But a growing trend is the idea of these two different disciplines working together to make everyone’s lives easier.

Everyone’s got a gift for something. For some, the gift is speaking. Others can write. And then there are those that can send rockets to the moon.

Then there are the tasks that people do not have much of a gift for. Not everyone was born to sing. Some cannot write. They just do not have the words. Others do not know much if anything about thermodynamics. I myself can write and use words pretty well. But I definitely am not gifted with a talent for any type of engineering. Basic concepts I do get when explanined to me. Go beyond that and I am out of my league. Luckily for me (and all of those others not born to be engineers) there are those gifted with a talent for engineering.

Many of those gifted with engineering talents often find themselves not exactly poet laureates. That is where someone like a technical communicator who is gifted with a talent for words and writing comes in. The game is changing. It’s not enough to be a groundbreaking engineer. You have to be able to talk about it to an audience who may or may not have any knowledge of engineering in an articulate fashion. And this is not always an easy task. It can be difficult to translate technical jargon into common everyday language. Enter technical communicators. They can use their gift of writing and words to help show off the talents of a great engineer in a way that people can more easily comprehend and thus appreciate more.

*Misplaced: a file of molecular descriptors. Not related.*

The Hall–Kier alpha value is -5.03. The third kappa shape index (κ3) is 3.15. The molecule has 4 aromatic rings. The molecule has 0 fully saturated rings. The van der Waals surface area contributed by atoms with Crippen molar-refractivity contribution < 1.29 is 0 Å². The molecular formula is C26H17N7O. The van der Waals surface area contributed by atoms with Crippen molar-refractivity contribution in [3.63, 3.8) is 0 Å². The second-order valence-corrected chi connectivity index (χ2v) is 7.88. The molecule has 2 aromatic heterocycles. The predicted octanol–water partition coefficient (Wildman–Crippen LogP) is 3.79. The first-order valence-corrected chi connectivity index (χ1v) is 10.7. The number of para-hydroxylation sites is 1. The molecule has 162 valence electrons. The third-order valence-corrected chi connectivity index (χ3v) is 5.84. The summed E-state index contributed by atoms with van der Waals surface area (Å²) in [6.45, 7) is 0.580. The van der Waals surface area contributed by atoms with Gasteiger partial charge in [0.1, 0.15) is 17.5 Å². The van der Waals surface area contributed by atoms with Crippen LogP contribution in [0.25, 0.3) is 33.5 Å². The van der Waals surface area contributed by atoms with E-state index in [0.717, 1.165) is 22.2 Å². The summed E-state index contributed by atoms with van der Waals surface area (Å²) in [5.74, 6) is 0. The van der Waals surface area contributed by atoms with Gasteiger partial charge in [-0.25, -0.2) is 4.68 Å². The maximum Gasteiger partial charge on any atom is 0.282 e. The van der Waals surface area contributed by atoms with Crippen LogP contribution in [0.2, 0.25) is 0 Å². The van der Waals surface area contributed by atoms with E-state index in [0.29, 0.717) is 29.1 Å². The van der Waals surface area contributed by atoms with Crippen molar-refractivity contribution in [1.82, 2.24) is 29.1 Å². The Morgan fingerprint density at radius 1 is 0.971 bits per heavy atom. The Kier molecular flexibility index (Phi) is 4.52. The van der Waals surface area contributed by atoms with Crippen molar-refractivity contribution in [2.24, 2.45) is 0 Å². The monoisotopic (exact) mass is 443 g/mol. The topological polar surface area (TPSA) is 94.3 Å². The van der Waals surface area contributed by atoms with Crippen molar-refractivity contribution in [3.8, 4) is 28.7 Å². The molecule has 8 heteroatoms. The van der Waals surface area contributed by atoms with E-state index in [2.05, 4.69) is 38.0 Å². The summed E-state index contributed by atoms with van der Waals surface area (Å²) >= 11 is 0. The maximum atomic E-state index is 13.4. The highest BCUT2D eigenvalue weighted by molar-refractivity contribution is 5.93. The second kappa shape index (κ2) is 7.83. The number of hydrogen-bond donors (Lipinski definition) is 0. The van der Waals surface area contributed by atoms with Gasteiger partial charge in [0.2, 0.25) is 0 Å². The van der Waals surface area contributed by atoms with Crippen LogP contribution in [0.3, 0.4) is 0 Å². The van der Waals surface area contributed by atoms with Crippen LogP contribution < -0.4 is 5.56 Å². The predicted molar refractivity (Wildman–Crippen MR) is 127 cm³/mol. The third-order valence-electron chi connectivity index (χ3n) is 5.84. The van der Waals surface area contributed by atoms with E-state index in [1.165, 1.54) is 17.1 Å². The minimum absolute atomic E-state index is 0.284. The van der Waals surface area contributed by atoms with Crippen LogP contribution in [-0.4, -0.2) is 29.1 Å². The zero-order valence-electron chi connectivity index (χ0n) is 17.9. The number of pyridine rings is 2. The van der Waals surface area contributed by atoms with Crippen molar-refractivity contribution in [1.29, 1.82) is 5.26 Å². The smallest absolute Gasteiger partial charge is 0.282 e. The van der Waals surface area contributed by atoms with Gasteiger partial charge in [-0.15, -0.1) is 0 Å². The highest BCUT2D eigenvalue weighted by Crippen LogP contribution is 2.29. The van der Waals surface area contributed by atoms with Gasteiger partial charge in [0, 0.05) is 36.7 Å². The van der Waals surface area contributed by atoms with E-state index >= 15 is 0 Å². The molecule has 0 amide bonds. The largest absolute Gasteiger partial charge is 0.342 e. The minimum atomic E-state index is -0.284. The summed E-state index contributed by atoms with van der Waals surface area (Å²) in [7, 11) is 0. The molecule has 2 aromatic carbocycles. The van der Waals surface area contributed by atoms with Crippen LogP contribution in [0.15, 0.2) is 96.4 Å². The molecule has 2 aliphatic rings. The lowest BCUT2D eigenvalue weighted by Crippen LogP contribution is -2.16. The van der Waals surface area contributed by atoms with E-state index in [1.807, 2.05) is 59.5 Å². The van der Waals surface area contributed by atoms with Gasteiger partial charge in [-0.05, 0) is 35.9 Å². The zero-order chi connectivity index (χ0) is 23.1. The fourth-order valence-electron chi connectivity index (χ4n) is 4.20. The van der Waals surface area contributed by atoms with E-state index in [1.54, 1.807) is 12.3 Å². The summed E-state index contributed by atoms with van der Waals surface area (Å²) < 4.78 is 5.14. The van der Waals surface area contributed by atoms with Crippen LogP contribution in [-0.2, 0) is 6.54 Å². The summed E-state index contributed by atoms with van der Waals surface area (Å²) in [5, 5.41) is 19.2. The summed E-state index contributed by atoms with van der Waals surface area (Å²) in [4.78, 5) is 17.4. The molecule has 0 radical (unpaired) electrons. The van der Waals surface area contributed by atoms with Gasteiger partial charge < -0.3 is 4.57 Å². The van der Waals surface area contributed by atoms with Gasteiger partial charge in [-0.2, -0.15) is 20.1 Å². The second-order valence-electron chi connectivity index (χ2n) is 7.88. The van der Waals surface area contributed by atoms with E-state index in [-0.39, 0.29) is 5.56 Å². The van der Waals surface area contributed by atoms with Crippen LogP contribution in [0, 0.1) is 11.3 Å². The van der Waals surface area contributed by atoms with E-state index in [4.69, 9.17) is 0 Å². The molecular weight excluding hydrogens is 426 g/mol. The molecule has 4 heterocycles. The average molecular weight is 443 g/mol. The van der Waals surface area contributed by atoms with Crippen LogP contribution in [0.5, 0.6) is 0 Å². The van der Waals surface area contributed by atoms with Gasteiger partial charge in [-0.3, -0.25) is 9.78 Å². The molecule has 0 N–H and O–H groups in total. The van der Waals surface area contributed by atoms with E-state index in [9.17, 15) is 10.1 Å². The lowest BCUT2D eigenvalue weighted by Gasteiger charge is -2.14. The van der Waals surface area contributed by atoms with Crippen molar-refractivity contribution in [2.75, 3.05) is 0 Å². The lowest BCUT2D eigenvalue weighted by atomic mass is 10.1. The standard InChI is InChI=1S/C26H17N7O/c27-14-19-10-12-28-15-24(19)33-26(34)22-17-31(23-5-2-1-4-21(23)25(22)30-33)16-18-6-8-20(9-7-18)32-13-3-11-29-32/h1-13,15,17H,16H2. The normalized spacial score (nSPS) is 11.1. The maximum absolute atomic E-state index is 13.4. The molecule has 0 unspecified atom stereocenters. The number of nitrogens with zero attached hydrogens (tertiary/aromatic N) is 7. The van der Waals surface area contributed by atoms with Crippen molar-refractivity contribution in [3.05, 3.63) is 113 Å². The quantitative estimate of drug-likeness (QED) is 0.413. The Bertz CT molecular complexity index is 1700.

Everyone has gifts and it is important to share those gifts with others. Engineers and scientists are some of the most brilliant people in the world. Many of them do work that I cannot even begin to fully comprehend. But not everyone in the world can know and appreciate this because these same brilliant engineers and scientists just do not have a gift for oral and written communication. In steps technical communicators, who have a gift of words and writing. Why not let the gifts and talents of one discipline help show off those of another? Engineers and scientists need to share their brilliant work with the masses who may or may not be engineering experts. Technical communicators can help engineers and scientists accomplish this task. The engineers and scientists get to show the world their brilliant work. Technical communicators get to use their gift and writing and words to help. And people get information presented to them in a comprehensible manner.

So in the end, the formula reads:

Engineers and Scientists brilliant work + Technical Communicators writing and words = Brilliant work that can be understood and appreciated by everyone a.k.a Happy People.